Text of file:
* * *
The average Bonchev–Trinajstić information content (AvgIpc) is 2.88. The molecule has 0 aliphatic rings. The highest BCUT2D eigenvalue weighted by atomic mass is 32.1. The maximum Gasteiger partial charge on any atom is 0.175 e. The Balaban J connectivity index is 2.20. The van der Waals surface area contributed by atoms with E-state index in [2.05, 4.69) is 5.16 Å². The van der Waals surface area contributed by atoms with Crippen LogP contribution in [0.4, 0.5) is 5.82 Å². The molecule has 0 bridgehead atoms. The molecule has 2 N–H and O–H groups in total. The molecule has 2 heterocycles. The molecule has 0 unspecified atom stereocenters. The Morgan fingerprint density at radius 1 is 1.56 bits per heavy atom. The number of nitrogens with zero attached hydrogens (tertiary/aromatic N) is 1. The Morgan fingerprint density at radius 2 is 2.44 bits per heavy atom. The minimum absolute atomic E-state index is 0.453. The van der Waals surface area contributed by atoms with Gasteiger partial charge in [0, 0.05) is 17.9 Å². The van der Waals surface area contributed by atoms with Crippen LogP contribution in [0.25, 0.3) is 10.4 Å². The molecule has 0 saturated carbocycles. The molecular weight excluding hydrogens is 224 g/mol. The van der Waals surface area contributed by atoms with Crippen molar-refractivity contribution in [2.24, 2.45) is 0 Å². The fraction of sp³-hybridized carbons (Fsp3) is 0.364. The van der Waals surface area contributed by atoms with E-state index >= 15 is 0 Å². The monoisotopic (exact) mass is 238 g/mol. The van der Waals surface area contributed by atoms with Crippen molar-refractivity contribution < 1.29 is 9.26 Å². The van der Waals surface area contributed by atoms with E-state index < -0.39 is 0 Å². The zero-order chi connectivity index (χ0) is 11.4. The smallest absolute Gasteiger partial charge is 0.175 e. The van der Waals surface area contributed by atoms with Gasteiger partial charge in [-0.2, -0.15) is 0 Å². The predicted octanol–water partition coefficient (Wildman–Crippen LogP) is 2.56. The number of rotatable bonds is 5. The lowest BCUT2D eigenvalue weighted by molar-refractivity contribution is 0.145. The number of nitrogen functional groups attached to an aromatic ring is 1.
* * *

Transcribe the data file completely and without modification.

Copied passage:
The average Bonchev–Trinajstić information content (AvgIpc) is 2.88. The molecule has 0 aliphatic rings. The highest BCUT2D eigenvalue weighted by atomic mass is 32.1. The maximum Gasteiger partial charge on any atom is 0.175 e. The Balaban J connectivity index is 2.20. The van der Waals surface area contributed by atoms with E-state index in [2.05, 4.69) is 5.16 Å². The van der Waals surface area contributed by atoms with Crippen LogP contribution in [0.4, 0.5) is 5.82 Å². The molecule has 0 bridgehead atoms. The molecule has 2 N–H and O–H groups in total. The molecule has 2 heterocycles. The molecule has 0 unspecified atom stereocenters. The Morgan fingerprint density at radius 1 is 1.56 bits per heavy atom. The number of nitrogens with zero attached hydrogens (tertiary/aromatic N) is 1. The Morgan fingerprint density at radius 2 is 2.44 bits per heavy atom. The minimum absolute atomic E-state index is 0.453. The van der Waals surface area contributed by atoms with Gasteiger partial charge in [0, 0.05) is 17.9 Å². The van der Waals surface area contributed by atoms with Crippen LogP contribution in [0.25, 0.3) is 10.4 Å². The molecule has 0 saturated carbocycles. The molecular weight excluding hydrogens is 224 g/mol. The van der Waals surface area contributed by atoms with Crippen molar-refractivity contribution in [2.24, 2.45) is 0 Å². The fraction of sp³-hybridized carbons (Fsp3) is 0.364. The van der Waals surface area contributed by atoms with E-state index >= 15 is 0 Å². The monoisotopic (exact) mass is 238 g/mol. The van der Waals surface area contributed by atoms with Crippen molar-refractivity contribution < 1.29 is 9.26 Å². The van der Waals surface area contributed by atoms with E-state index < -0.39 is 0 Å². The zero-order chi connectivity index (χ0) is 11.4. The smallest absolute Gasteiger partial charge is 0.175 e. The van der Waals surface area contributed by atoms with Gasteiger partial charge in [-0.2, -0.15) is 0 Å². The predicted octanol–water partition coefficient (Wildman–Crippen LogP) is 2.56. The number of rotatable bonds is 5. The lowest BCUT2D eigenvalue weighted by molar-refractivity contribution is 0.145. The number of nitrogen functional groups attached to an aromatic ring is 1.